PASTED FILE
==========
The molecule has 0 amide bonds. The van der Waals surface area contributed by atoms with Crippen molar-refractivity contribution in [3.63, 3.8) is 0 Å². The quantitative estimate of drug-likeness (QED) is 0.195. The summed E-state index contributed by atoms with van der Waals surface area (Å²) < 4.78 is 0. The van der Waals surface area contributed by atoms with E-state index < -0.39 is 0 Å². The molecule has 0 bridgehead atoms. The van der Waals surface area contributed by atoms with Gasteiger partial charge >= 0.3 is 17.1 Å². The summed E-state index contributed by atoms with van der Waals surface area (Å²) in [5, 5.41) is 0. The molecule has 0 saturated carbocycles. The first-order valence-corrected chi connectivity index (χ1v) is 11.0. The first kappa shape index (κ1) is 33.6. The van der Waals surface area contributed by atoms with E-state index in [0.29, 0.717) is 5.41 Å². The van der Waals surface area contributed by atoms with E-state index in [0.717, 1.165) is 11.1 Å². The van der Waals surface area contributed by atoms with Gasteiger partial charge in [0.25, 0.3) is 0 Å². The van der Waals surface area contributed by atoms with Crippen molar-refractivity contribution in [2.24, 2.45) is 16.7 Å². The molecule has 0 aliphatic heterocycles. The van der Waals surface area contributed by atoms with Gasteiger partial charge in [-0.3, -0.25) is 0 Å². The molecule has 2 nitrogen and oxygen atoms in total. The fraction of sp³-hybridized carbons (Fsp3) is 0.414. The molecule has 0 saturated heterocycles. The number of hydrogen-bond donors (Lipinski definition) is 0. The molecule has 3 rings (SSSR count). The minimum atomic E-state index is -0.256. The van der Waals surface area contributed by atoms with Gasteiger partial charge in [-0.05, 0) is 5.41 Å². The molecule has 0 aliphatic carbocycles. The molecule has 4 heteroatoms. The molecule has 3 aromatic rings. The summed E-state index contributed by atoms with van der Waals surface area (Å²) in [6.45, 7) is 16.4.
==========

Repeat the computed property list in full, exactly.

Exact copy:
The molecule has 0 amide bonds. The van der Waals surface area contributed by atoms with Crippen molar-refractivity contribution in [3.63, 3.8) is 0 Å². The quantitative estimate of drug-likeness (QED) is 0.195. The summed E-state index contributed by atoms with van der Waals surface area (Å²) < 4.78 is 0. The van der Waals surface area contributed by atoms with E-state index < -0.39 is 0 Å². The molecule has 0 bridgehead atoms. The van der Waals surface area contributed by atoms with Gasteiger partial charge >= 0.3 is 17.1 Å². The summed E-state index contributed by atoms with van der Waals surface area (Å²) in [5, 5.41) is 0. The molecule has 0 saturated carbocycles. The first-order valence-corrected chi connectivity index (χ1v) is 11.0. The first kappa shape index (κ1) is 33.6. The van der Waals surface area contributed by atoms with E-state index in [0.29, 0.717) is 5.41 Å². The van der Waals surface area contributed by atoms with E-state index in [0.717, 1.165) is 11.1 Å². The van der Waals surface area contributed by atoms with Gasteiger partial charge in [0.25, 0.3) is 0 Å². The van der Waals surface area contributed by atoms with Crippen molar-refractivity contribution in [2.24, 2.45) is 16.7 Å². The molecule has 0 aliphatic heterocycles. The van der Waals surface area contributed by atoms with Gasteiger partial charge in [-0.3, -0.25) is 0 Å². The molecule has 2 nitrogen and oxygen atoms in total. The fraction of sp³-hybridized carbons (Fsp3) is 0.414. The molecule has 0 saturated heterocycles. The number of hydrogen-bond donors (Lipinski definition) is 0. The molecule has 3 rings (SSSR count). The minimum atomic E-state index is -0.256. The van der Waals surface area contributed by atoms with Gasteiger partial charge in [-0.05, 0) is 5.41 Å². The molecule has 0 aliphatic carbocycles. The molecule has 4 heteroatoms. The molecule has 3 aromatic rings. The summed E-state index contributed by atoms with van der Waals surface area (Å²) in [6.45, 7) is 16.4.